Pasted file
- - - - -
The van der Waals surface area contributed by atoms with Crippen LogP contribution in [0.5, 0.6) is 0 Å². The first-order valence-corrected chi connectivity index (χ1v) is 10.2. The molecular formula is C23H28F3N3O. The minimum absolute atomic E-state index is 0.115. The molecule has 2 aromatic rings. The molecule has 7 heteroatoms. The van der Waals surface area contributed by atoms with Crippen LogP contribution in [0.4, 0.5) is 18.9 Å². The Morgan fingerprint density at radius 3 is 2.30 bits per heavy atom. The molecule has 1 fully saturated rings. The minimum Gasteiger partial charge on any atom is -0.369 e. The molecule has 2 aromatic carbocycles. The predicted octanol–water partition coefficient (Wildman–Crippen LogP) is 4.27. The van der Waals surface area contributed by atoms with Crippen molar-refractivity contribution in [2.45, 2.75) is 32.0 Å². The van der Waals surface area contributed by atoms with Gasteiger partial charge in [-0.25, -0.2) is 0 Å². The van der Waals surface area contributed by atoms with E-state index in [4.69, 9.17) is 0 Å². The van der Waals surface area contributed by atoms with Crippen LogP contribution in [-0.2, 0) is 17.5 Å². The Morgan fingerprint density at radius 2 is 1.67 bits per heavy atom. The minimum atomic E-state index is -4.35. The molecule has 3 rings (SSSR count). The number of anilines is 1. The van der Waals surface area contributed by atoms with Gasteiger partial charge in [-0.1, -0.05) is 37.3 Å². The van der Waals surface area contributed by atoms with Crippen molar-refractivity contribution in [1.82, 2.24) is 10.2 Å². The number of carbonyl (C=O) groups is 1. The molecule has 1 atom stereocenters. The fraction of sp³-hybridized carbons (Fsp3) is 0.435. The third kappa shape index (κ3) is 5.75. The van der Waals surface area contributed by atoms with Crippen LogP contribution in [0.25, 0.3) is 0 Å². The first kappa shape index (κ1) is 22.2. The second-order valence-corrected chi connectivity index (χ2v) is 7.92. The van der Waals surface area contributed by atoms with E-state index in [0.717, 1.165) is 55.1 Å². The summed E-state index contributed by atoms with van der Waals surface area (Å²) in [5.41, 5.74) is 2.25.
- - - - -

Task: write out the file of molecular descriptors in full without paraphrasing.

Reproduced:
The van der Waals surface area contributed by atoms with Crippen LogP contribution in [0.5, 0.6) is 0 Å². The first-order valence-corrected chi connectivity index (χ1v) is 10.2. The molecular formula is C23H28F3N3O. The minimum absolute atomic E-state index is 0.115. The molecule has 2 aromatic rings. The molecule has 7 heteroatoms. The van der Waals surface area contributed by atoms with Crippen LogP contribution in [0.4, 0.5) is 18.9 Å². The Morgan fingerprint density at radius 3 is 2.30 bits per heavy atom. The molecule has 1 fully saturated rings. The minimum Gasteiger partial charge on any atom is -0.369 e. The molecule has 2 aromatic carbocycles. The predicted octanol–water partition coefficient (Wildman–Crippen LogP) is 4.27. The van der Waals surface area contributed by atoms with Crippen molar-refractivity contribution in [2.45, 2.75) is 32.0 Å². The van der Waals surface area contributed by atoms with Gasteiger partial charge in [-0.25, -0.2) is 0 Å². The van der Waals surface area contributed by atoms with E-state index in [4.69, 9.17) is 0 Å². The van der Waals surface area contributed by atoms with Crippen LogP contribution in [-0.2, 0) is 17.5 Å². The Morgan fingerprint density at radius 2 is 1.67 bits per heavy atom. The minimum atomic E-state index is -4.35. The molecule has 3 rings (SSSR count). The number of anilines is 1. The van der Waals surface area contributed by atoms with Gasteiger partial charge in [-0.1, -0.05) is 37.3 Å². The van der Waals surface area contributed by atoms with Crippen molar-refractivity contribution in [1.82, 2.24) is 10.2 Å². The number of carbonyl (C=O) groups is 1. The molecule has 1 atom stereocenters. The fraction of sp³-hybridized carbons (Fsp3) is 0.435. The third kappa shape index (κ3) is 5.75. The van der Waals surface area contributed by atoms with Crippen LogP contribution in [0.25, 0.3) is 0 Å². The first kappa shape index (κ1) is 22.2. The second-order valence-corrected chi connectivity index (χ2v) is 7.92. The van der Waals surface area contributed by atoms with E-state index in [0.717, 1.165) is 55.1 Å². The summed E-state index contributed by atoms with van der Waals surface area (Å²) in [5.41, 5.74) is 2.25.